Nov 112013 has been around in one form or another since 2005. The website is right around eight years old now. Over that time period DFW Urban Wildlife has been through a couple of different iterations.

DFW Urban Wildlife Version1

DFW Urban Wildlife Version 1.
Click to Enlarge

Originally, was designed to be mostly an online field guide. Natural histories and objective observations made up the bulk of the content.

I built the original version of the website myself. I wrote the HTML and the Javascript. I created the graphics, maps, and other artwork. I built the database and wrote the SQL.

Back then, updating the website with new material required that I sit down and write a substantial amount of code. It was a tedious and time consuming process. In those days, I would be doing well if I could update the website once every three months.


A Natural History Page for the Red-tailed Hawk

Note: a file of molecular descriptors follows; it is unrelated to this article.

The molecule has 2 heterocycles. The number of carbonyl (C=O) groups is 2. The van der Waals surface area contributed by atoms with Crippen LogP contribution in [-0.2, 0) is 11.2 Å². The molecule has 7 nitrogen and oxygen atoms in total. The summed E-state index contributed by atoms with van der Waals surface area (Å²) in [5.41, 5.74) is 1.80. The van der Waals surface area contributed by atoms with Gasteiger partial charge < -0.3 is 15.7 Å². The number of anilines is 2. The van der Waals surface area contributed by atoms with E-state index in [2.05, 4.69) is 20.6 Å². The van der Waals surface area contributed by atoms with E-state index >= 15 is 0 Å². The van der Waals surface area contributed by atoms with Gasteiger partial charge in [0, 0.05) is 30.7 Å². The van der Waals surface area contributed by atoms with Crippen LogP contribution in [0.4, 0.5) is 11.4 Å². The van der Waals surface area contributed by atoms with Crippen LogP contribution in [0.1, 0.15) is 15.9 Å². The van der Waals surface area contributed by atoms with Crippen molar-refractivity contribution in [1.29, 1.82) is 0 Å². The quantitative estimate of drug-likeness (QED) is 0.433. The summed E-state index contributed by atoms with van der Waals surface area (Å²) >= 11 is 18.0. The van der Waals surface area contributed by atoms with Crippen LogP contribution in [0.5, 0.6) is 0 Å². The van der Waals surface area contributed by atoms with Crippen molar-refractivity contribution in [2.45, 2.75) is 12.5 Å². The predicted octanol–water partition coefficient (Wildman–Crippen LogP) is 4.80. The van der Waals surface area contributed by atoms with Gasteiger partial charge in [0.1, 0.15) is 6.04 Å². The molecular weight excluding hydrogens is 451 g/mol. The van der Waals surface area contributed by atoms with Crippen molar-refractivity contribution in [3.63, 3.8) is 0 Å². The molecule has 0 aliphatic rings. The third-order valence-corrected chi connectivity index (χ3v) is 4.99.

A Natural History Page for the Red-tailed Hawk.
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In its original incarnation was structured around the natural history of the animals it documented. What I mean by this is that when you visited the website you would first navigate to a page that contained information about an animal’s description and habits. These articles were often quite detailed.

A Eurasian Collared-dove Observation.

A Eurasian Collared-dove Observation.
Click to Enlarge Observation Details.

At the bottom of each Natural history page you could scroll through a list of all observations recorded for a particular critter in thumbnail form. If you found one that looked intriguing you could click a link and go to a gallery browser with all of the pictures and associated observation details.